American enforces its addendum

Mark Pestronk

Q: I understand that American Airlines has sued a consolidator, GTT Travel, for various violations it said were committed by GTT and its “subagents.” I take the term “subagents” to mean retail agencies that buy consolidator tickets. Would our agency’s independent contractors also be considered “subagents”? What lessons does the suit have for advisors?

A: The suit, which was reported in Travel Weekly’s sister publication, The Beat, has multiple claims against GTT arising under American’s standard Addendum to Governing Travel Agency Agreements, which is the airline’s supplement to the ARC agreement, and the GTT Incentive Agreement, which sounds like a commission, override or discount agreement. The airline also has claims for conspiracy to commit fraud and breach of fiduciary duty.

Several of the subagents’ violations appear to be fraudulent, such as tricking consumers who wish to contact American directly into calling the subagent’s number instead. However, some of the subagents’ activities are standard in the industry but violate the American addendum, including marking up airfares and adding fees to tickets while not separately listing the markup or fee.

The carrier relies chiefly on the addendum, which states: “To the extent that subagents … or other third-party contractors or representatives including subagents … are involved in Agent’s activities within the scope of the Appointment, Agent will remain primarily responsible and liable to American for their full compliance with all of Agent’s obligations under the Agreement.”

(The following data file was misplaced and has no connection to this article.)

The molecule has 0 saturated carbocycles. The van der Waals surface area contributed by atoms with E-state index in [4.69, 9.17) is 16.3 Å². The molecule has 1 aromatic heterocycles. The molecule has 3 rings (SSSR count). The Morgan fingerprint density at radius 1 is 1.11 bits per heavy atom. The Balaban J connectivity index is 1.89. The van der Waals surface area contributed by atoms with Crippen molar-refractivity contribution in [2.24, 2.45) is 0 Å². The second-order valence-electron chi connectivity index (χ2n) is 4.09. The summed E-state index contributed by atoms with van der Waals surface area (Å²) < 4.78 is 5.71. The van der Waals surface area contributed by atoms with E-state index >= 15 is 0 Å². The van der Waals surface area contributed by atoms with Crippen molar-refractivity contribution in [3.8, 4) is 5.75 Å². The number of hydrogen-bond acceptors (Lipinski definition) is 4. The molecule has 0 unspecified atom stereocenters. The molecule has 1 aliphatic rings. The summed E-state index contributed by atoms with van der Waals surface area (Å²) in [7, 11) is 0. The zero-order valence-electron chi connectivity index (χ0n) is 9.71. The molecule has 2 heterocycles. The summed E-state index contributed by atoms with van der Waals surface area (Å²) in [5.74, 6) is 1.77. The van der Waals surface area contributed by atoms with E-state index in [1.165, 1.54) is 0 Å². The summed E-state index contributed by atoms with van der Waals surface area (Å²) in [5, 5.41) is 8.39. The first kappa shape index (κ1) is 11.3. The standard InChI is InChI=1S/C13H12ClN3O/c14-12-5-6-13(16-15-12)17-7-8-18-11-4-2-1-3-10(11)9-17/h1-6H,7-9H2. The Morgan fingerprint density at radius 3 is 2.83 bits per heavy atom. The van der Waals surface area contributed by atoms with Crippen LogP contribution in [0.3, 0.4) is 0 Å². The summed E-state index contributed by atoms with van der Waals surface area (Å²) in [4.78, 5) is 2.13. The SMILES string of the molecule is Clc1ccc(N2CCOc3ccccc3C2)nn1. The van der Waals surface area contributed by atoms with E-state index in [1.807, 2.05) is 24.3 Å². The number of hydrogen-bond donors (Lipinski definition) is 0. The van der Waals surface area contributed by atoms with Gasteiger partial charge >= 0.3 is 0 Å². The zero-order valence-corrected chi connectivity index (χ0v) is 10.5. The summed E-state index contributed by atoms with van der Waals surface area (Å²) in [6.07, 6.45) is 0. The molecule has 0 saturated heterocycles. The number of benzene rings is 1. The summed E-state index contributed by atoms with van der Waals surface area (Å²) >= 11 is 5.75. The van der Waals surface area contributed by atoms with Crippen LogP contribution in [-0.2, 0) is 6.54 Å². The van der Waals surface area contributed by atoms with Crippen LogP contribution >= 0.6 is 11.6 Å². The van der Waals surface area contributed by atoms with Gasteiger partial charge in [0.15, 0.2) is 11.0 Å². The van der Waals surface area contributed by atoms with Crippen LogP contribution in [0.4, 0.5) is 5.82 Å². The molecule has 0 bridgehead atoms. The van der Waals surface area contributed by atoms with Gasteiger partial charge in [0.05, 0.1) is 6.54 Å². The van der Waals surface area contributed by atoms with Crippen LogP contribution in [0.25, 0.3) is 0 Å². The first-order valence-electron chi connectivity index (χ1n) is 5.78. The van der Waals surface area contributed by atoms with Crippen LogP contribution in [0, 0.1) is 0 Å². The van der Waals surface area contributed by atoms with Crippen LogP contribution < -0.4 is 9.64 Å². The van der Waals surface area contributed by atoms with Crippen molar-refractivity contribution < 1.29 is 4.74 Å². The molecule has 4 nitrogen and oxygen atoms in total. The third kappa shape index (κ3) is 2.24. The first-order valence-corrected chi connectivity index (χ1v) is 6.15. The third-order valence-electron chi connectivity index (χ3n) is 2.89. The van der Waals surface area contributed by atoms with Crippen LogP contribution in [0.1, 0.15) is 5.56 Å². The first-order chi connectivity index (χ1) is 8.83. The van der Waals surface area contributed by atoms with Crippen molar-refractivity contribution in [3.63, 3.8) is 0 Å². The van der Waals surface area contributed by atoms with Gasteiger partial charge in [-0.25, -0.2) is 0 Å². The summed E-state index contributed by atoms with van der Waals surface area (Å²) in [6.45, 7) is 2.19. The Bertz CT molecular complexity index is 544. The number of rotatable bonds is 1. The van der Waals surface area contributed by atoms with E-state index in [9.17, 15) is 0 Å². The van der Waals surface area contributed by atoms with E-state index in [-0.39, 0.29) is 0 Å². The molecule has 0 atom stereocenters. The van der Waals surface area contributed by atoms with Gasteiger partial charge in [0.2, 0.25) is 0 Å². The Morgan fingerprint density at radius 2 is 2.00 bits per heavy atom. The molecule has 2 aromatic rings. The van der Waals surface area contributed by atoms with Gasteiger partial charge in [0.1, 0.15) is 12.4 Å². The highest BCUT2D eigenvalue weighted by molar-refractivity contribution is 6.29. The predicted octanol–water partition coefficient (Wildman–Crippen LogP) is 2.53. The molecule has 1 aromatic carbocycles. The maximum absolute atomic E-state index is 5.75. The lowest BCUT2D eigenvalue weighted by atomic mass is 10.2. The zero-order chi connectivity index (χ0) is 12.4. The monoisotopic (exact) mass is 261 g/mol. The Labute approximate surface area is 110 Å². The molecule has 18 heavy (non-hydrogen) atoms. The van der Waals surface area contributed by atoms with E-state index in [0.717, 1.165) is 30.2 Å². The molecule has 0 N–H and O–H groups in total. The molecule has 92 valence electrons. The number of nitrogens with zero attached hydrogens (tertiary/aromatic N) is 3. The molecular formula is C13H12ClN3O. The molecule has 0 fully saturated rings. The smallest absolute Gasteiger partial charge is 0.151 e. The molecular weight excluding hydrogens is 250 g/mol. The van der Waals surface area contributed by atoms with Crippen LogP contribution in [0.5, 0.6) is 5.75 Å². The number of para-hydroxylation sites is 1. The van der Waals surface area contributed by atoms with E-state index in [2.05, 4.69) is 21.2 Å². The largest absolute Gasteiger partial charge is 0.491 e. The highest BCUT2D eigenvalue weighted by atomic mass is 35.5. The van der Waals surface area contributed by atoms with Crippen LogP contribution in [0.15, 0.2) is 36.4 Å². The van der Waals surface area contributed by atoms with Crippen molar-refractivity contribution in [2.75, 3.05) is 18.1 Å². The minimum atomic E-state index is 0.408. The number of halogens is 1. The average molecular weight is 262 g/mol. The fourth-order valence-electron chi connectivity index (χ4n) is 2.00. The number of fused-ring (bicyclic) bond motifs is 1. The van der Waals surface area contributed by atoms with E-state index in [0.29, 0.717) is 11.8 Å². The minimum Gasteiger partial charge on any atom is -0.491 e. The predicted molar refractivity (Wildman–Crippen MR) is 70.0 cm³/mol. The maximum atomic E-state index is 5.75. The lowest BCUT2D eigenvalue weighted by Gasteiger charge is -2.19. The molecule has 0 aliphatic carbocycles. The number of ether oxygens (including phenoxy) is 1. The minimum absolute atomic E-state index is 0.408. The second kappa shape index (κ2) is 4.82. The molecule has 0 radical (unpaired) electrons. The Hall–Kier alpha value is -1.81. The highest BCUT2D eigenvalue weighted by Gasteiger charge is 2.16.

“Subagent” is not defined, but it clearly means any agency that buys tickets from or through a host agency or consolidator, and it also apparently means ICs of host agencies. The lawsuit puts it this way: “GTT is obligated to ensure its subagents act within the legal and ethical requirements set forth by American.”

More on AA’s new addendum:

  • Nasty surprises in AA’s addendum
  • Diving deeper into AA’s addendum

American would impose many new duties on consolidators and hosts. It states, “GTT is breaching its contract with and duties to American in several ways. These include but are not limited to: failing to train subagents; failing to monitor its subagents’ behaviors … .”

The airline also blames GTT for having an inadequate sign-up contract for subagents. “The Subagent Contract is only 1-2 pages in length, does not require the subagent to acknowledge any provision of the [American addendum] and does not include any language regarding ethics, fraud prevention or data security.”

Further, American even blames GTT for not providing the subagents with a copy of the addendum. The trouble is that the addendum is 9,000 words long, and it is not feasible for every subagent to know everything that it prohibits.

Such training, monitoring, special contracting and provision of copies are not standard in either the consolidator or host agency industries. Imposing such new duties is infeasible and unfair, but every consolidator and host needs to be aware that these are American Airlines’ positions.

One reasonable reaction to this lawsuit would be to stop selling American tickets through subagents. Otherwise, it would be a good practice to digest the addendum into a list of “don’ts” that would be easily understandable by nonappointed agencies and hosted ICs.  

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